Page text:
(NaturalNews) Jutta Tobkin, certified reboundologist and also known as the "Rebound Lady," says cells can be exercised through rebounding. If you are not sure what rebounding is, Tobkin explains it as "therapeutic movement on the mini-trampoline" and goes on to say that "because it moves all parts of the body at once we can also call it a cellular exercise." A NASA report published in the Journal of Physiology (posted by the website Rebound UK) sites that benefits are "greater with jumping on a trampoline than with running." Cellular exercise strengthens the cells of the body for more efficient oxygenation, and rebounding is one of the best ways to do just that.
The spring effect is the catalyst for giving rebounding its positive effect on cells and body. As we stand and go about our regular day to day activities we experience a G-force of 1. During rebounding our G-force increases. This is possible because during the jump you are momentarily weightless on the upward motion. Then, on the downward motion the amount of gravity it takes to bring you back to 1 causes pressure on your body to increase 2, 3, 4 or more times. The higher you then jump, the more G-force it takes to bring you back down to the ground or in this case to the trampoline.
During this exhilarating activity we are taking in lots more oxygen. Therefore rebounding is a form of strength training that increases oxygen levels to the cells of the body with each jump. Moreover, the significant drop from weightlessness produces movement in the lymphatic system that then increases its action of taking toxins out of and bringing nutrients to our cells. In this process of detoxification and renewal, rebounding is stimulating and strengthening the immune system.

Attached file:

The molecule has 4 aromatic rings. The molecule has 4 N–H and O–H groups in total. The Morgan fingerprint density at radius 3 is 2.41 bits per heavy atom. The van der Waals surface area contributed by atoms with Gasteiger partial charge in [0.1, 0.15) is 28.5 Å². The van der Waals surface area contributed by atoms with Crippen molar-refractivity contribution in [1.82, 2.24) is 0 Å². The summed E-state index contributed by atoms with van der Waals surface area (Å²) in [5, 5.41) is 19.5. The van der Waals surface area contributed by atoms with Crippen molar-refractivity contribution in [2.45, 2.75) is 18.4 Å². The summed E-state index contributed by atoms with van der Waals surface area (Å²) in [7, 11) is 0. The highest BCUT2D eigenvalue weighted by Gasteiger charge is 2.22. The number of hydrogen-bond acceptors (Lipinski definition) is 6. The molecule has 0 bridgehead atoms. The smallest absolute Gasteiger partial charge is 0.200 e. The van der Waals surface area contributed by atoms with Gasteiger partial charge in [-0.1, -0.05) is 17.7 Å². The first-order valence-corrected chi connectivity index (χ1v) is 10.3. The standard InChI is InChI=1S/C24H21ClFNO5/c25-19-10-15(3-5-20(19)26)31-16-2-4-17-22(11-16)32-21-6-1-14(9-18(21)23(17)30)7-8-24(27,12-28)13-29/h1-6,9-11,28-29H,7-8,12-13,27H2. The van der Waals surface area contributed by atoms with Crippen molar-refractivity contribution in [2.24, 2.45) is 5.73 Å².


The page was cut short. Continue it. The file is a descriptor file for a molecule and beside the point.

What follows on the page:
Who can rebound? Anyone. The Journal of Physiology study was performed on young men of 19 through 26 years old but testimonials show that you do not have to be young, male or even an athlete to achieve great benefits. While it may seem that the emphasis should be put on a higher and higher jump, it has been shown that the greatest level of oxygen intake benefits occur with the 4 G-force level. Even standing on your trampoline and bouncing with both feet level on the surface produces results from the calming and meditative repetitive movements of the spring.
Overall, rebounding is a resistance activity that promotes strength, flexibility, endurance, and aerobics with all of the benefits of the more traditional forms of exercise such as weight lifting and running -- only it's more easily achieved and accessible to more people. You can even sit on your trampoline and bounce and obtain benefits. Other benefits of rebounding are: creating a balance in the overall body, improving blood flow, and strengthening mind-body unity through its meditative effect. Keep in mind that in selecting a trampoline to rebound on you want one that gives a soft bounce and has an 88% to 90% shock reducing effect to protect your knees and other joints as you progress.
Try rebounding for just 3 minutes or less at the beginning, increasing gradually as your body becomes used to it. Jump higher and longer as you become more expert at it, Tobkin advises. She worked out a 30 minute routine for herself and suggests that you bounce as long as it feels good to you.
Alex Malinsky aka RawGuru is an award winning chef and one of the leading experts in the field of raw food. He started to learn about raw foods at the early at of 15. After 10 years on the raw food diet he continues to be on the cutting edge of nutritional research and product development. Visit Alex's website at: www.RawGuru.com for more information.